April 12, 2014
WORDS are everything to Adam Cope. In Life, his new book of autobiographical poems, he writes:
“I could feel them
The only thing he couldn’t do was say them. Cope will never talk, and can write only with difficulty (his father Les or another helper holds his arm steady so he can concentrate on hitting the right letter on the keyboard with his finger), but after half a lifetime of silence he embraces that difficulty and the words pour out.
Life is his second collection of poetry. He wrote the 66 poems to celebrate his mother Peta’s 66th birthday. It’s his autobiography, but Peta and Les are ever-present. Much of it is derived from their memories.
The poems are sparse. When every word you write is a physical challenge, there’s a lot to be said for short, simple words. And these are the most striking poems.
In Terror, he writes of his mother after his first major seizure, driving:
“with her bundle of joy
hope and terror
At three months, Cope was diagnosed with tuberous sclerosis complex, a genetic disorder that results in severe cognitive and physical difficulties. When his parents tried to get early intervention for him, the specialist said, “Why bother? He’s severely retarded. He’s not going to live past his teens. Just take him home and love him.”
Cope went to a special school that concentrated on life skills and, just as the specialist had warned, he never uttered a word, verbally or in writing. But his rich internal world was far from a blank slate. In the depths of despair, unable to communicate with those who loved him, or even to let them know how much he understood, he made his own friend and called her Jill:
I talk to her
She talks back
And all is quiet.”
Later, he watched others live, while he was cocooned in his special school,
of the world
a bus window”.
The first 25 or 30 poems are dark as he describes his condition and its effect on the family, but there are moments of joy and solace: in family life, in the outdoors and in camping trips to Wilsons Prom where he floats weightless in the sea.
Then there’s the day a music teacher came to the house to teach him to play a few notes. The notes on the piano related to the notes on a page, she told him.
“He hit the right notes
Margaret called out.
With a shout
If he can read notes
He can read words.”
And so she began to try to teach him simple words, using flash cards and children’s books.
The real breakthrough came in his last year of primary school when Peta and Les took him to see Rosemary Crossley, the controversial “facilitated communication” expert who famously championed the cause of Annie McDonald, a young woman who could not speak either.
“Everyone kept telling us to take him to Rosemary,” Les says. “It took us a while to get there because we thought she’s just another expert who’ll tell us there’s nothing we can do.
“So we took him to Rosemary. She was the first person who said to Adam, ‘Do you mind if I talk about you with your mum and dad?’
“Then she started talking with him on the keyboard. His concentration was so intense, the rest of his body just went haywire. He then tapped out ‘I read’.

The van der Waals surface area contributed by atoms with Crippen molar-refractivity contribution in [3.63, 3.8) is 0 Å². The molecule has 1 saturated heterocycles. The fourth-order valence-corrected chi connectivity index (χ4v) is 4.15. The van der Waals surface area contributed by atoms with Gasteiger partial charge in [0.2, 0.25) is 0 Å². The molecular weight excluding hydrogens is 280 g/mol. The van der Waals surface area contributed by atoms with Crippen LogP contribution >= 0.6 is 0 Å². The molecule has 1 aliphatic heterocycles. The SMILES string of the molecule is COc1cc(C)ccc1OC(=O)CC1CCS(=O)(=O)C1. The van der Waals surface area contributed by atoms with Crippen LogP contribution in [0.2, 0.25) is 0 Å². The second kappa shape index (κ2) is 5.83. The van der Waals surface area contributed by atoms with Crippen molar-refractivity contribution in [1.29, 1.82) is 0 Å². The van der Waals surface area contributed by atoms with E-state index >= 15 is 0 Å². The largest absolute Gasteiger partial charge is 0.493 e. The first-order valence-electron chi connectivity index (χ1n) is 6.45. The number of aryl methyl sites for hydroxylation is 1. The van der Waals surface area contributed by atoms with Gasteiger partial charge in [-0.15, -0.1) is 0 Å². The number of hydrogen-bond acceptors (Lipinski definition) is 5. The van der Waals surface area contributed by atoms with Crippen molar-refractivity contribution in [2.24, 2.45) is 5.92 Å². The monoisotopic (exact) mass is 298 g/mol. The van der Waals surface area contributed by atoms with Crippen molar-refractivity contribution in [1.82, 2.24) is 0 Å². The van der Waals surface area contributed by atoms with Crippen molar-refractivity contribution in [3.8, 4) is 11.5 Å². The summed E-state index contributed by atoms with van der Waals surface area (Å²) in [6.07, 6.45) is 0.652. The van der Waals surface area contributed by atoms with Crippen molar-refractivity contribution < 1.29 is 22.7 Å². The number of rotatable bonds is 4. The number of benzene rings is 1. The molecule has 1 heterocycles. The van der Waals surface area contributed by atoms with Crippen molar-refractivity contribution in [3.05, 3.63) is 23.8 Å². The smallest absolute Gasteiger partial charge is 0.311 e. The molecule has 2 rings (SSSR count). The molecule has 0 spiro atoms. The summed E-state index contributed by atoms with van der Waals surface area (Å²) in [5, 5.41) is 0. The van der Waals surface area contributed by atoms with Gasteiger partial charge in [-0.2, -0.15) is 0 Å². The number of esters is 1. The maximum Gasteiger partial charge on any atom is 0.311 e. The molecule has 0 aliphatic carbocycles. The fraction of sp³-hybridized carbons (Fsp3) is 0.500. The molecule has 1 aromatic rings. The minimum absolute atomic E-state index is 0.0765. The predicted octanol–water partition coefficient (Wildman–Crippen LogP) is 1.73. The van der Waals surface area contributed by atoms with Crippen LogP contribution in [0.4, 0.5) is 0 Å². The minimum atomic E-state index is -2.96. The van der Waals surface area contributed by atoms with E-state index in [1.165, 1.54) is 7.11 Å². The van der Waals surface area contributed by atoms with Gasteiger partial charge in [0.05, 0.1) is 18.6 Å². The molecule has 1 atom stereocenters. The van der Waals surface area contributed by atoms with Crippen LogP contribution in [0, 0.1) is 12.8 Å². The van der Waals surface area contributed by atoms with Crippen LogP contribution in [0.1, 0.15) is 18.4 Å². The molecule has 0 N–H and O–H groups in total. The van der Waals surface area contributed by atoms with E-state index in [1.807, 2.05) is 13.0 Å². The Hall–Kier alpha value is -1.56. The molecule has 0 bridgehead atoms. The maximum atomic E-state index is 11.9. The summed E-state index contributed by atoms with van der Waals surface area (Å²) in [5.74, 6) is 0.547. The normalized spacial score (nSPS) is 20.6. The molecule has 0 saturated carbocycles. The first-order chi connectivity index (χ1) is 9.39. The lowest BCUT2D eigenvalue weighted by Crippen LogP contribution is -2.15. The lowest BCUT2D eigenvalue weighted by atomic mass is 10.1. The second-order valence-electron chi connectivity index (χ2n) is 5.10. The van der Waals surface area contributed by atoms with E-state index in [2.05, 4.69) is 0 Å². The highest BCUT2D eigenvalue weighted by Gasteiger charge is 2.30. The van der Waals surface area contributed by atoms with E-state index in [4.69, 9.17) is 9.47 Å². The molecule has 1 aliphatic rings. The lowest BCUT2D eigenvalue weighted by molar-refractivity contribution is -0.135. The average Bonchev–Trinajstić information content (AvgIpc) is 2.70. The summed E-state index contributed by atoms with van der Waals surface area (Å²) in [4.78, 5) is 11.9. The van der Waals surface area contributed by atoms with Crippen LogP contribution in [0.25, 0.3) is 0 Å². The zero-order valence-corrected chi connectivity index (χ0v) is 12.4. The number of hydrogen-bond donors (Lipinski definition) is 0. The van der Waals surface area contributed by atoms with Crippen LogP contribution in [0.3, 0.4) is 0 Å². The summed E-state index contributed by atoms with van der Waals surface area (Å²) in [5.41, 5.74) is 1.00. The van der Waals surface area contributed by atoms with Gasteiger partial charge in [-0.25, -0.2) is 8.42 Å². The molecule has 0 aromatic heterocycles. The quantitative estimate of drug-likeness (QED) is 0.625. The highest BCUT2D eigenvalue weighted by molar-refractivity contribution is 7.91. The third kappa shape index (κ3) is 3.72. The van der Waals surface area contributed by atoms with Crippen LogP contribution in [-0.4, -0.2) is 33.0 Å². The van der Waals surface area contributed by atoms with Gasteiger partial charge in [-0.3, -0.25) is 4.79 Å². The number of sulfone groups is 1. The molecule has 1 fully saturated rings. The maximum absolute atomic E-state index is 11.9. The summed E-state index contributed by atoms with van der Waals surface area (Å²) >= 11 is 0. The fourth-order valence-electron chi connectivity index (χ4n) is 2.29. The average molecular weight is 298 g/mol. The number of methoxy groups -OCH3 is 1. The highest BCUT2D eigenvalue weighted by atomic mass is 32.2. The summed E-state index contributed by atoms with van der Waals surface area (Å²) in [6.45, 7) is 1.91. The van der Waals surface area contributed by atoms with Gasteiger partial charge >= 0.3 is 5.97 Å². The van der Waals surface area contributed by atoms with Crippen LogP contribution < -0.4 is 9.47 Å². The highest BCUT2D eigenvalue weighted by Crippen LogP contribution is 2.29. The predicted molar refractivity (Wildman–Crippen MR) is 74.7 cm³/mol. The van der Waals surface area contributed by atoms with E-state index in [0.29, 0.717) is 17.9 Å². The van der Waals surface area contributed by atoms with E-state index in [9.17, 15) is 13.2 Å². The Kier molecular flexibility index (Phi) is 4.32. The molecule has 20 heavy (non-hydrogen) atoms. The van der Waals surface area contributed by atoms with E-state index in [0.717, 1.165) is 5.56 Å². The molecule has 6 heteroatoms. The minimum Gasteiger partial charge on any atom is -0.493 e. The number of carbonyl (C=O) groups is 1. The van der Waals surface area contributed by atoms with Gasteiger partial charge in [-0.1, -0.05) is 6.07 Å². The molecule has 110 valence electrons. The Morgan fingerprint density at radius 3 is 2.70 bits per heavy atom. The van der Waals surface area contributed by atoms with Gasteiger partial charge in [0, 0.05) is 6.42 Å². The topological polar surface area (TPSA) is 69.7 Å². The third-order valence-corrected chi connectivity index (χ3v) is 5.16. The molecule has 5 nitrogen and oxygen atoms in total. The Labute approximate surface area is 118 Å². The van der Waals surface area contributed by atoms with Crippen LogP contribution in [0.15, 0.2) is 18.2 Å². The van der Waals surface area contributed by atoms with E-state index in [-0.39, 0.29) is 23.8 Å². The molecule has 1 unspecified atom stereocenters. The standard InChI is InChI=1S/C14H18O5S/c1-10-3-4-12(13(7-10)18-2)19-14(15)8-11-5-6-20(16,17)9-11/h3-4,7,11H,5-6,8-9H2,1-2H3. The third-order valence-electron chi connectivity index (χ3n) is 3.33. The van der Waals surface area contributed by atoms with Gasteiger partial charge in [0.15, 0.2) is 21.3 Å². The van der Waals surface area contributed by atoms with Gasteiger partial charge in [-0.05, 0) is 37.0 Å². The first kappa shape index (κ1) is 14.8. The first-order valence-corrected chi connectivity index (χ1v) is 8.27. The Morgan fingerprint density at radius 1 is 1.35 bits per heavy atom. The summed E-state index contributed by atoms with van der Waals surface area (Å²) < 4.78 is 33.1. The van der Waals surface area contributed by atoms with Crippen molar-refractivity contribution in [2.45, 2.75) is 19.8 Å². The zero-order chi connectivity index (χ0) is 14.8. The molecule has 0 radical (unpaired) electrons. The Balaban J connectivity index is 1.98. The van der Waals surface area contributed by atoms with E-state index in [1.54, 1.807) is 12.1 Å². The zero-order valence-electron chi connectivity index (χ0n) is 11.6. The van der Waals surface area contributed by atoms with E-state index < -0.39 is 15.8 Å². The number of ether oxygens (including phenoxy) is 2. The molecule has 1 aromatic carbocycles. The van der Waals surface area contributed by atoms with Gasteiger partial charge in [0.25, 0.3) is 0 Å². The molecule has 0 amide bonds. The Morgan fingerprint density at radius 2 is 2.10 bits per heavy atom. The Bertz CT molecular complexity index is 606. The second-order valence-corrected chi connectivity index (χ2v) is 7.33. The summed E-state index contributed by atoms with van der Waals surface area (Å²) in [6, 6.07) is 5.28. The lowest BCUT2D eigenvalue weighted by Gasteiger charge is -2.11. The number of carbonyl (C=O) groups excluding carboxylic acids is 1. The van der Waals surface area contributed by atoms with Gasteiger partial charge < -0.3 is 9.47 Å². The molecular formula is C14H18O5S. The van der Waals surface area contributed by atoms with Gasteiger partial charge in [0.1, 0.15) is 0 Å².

“Within half an hour, he was communicating with her. She asked him what he wanted for lunch. He typed out ‘pasta’.”
Cope tells the story in Talk:
“With a steady firm hand
Rosie prepared my
Reaching out as I
Armed my mind
And soul to strike the key
Rosie kept her nerve.
The letter cried
And talk began.”
Adam Cope at Wilsons Promontory, where he spent many holidays as a child. It remains one of his favourite places.
The visit changed all their lives. “We all walked out of there 10 feet tall,” Peta says. “Suddenly Adam seemed a lot older. Once he was communicating, that changed everything. We asked his opinion. We could consult him on his own life.”
One of the first things she discovered was that, while she had been trying to teach him to read using flash cards and children’s books, he had taught himself to read years before from the posters on the wall of his special school. As his communication improved, Cope’s world expanded. He left the ghetto of special education and joined a mainstream class in the local college.
The dismissive modern phrase “Same same” acquires a quite different meaning in Cheryl, his poem about an inspirational teacher who incorporated him into her class in a mainstream school and who wrote the foreword for Life.
It took him four years but Cope passed his VCE. In his 30s, he left home and moved to Venus Bay, where he is now supported by a team of carers, supplemented by friends and family. When the federal government was considering a national disability insurance scheme, he and Les went to Canberra to present a paper to the Productivity Commission. A few years ago, he joined the Bass Coast Writers Group and his horizons opened even further.
The later poems in Life are happier ones, and less vivid than the earlier ones, as if Cope has spent himself in the deeply felt and heart-wrenching earlier poems. But the book concludes masterfully with the 66th poem, Warmth, in which he refers back to Jill, the imaginary friend of his lonely childhood:
Quiet as Jill was
Winking at life
Through a place
Designed by Les, a graphic designer, Life is a very classy production, from the elegant typography and layout to the beautiful cover photo of Peta and Adam. It's on sale at adam.org.au/books.
April 14, 2014
I thought you may be interested in your review and article in the Post. It has gone around the world already. Adam and I are part of a number of groups involved in disability. It has been shared through social media in the States and England. Everyone is very moved by your article and Adams words.
The world is its stage. Thank you.